News & Politics

Trump's New Attorney General's Former Company Was Condemned as a Scam — and He Threatened Customer for Complaining: Report

Matthew Whitaker once was involved with a Miami invention company that was shuttered by the Federal Trade Commission.

Photo Credit: Department of Justice

President Donald Trump's new acting replacement for Attorney General Jeff Sessions, former U.S. Attorney and AG chief of staff Matthew Whitaker, is a disaster in every possible way.

He believes that special counsel Robert Mueller, over whom he will have considerable authority, should not be allowed to investigate Trump's finances, and has called the whole investigation a "witch hunt." He said Hillary Clinton should have been prosecuted. He thinks the Supreme Court is an "inferior branch" of the government that should not have the power to be the "final arbiter" of the Constitution — but confusingly also thinks the Supreme Court should strike down the New Deal and the Affordable Care Act.

And on top of all of that, he has a questionable business background.

According to the Miami New Times, Whitaker was involved in a Miami-based "invention" company that was shut down by the Federal Trade Commission as a scam. The company, World Patent Marketing, reportedly took inventors' money with the promise their ideas would be reviewed by the company's board and developed into something workable for a cut of the profits, only to — in many cases — take their money and do basically nothing:

Whitaker not only sat on the board of World Patent Marketing but also sent a threatening email to a former customer who had complained after he spent thousands of dollars and did not receive the promised services. Court records obtained by New Times for a 2017 feature about the fraudulent company show that in one email to a disgruntled customer, Whitaker touted his background as a former federal attorney and declared that filing a complaint with the Better Business Bureau and "smearing" the company online could result in "serious civil and criminal consequences."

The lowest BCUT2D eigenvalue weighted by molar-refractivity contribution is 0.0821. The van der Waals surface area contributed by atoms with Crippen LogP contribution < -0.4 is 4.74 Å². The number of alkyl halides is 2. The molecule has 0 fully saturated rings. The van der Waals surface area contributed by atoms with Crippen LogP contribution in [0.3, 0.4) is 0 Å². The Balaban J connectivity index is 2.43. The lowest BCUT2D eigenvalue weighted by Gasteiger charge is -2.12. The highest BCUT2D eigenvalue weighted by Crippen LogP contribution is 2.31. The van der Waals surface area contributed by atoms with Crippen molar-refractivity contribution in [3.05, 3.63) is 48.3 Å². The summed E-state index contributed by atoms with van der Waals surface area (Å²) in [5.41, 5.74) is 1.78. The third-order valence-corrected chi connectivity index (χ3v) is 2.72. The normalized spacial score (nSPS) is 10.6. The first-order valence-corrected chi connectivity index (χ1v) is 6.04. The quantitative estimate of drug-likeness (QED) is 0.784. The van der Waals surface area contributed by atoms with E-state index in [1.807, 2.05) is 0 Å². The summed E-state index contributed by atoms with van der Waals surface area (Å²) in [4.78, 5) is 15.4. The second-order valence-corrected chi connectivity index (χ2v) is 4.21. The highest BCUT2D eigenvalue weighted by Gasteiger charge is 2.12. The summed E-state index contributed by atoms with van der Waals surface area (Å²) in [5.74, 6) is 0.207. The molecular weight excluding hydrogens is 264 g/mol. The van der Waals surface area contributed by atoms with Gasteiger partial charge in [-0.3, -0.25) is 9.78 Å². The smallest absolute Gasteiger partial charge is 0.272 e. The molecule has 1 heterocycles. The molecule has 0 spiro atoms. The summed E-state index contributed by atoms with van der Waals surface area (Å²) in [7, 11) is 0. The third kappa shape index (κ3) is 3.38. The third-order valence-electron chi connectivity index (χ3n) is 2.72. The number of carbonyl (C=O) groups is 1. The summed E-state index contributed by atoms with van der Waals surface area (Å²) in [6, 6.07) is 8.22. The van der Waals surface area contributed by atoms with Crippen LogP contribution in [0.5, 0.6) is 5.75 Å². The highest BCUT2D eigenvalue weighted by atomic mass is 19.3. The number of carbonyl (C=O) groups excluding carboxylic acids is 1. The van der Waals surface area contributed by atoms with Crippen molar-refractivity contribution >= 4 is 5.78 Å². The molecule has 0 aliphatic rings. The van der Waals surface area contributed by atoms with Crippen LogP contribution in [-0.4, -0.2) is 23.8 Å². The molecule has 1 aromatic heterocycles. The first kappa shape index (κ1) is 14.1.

As the New Times also notes, World Patent Marketing paid Whitaker nearly $10,000 for his involvement, and additionally, when Whitaker ran for Senate in Iowa in 2014, "Scott Cooper, the CEO and founder of World Patent Marketing, donated $2,600 ... just $100 shy of the limit for an individual to donate to a candidate."

Such a track record ought to raise significant red flags in any candidate to be the nation's top cop — but given Trump was sued for creating a fake university to scam poor people, it may not be surprising that this does not bother him.

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Matthew Chapman is a video game designer, science fiction author, and political reporter from Austin, TX. Follow him on Twitter @fawfulfan.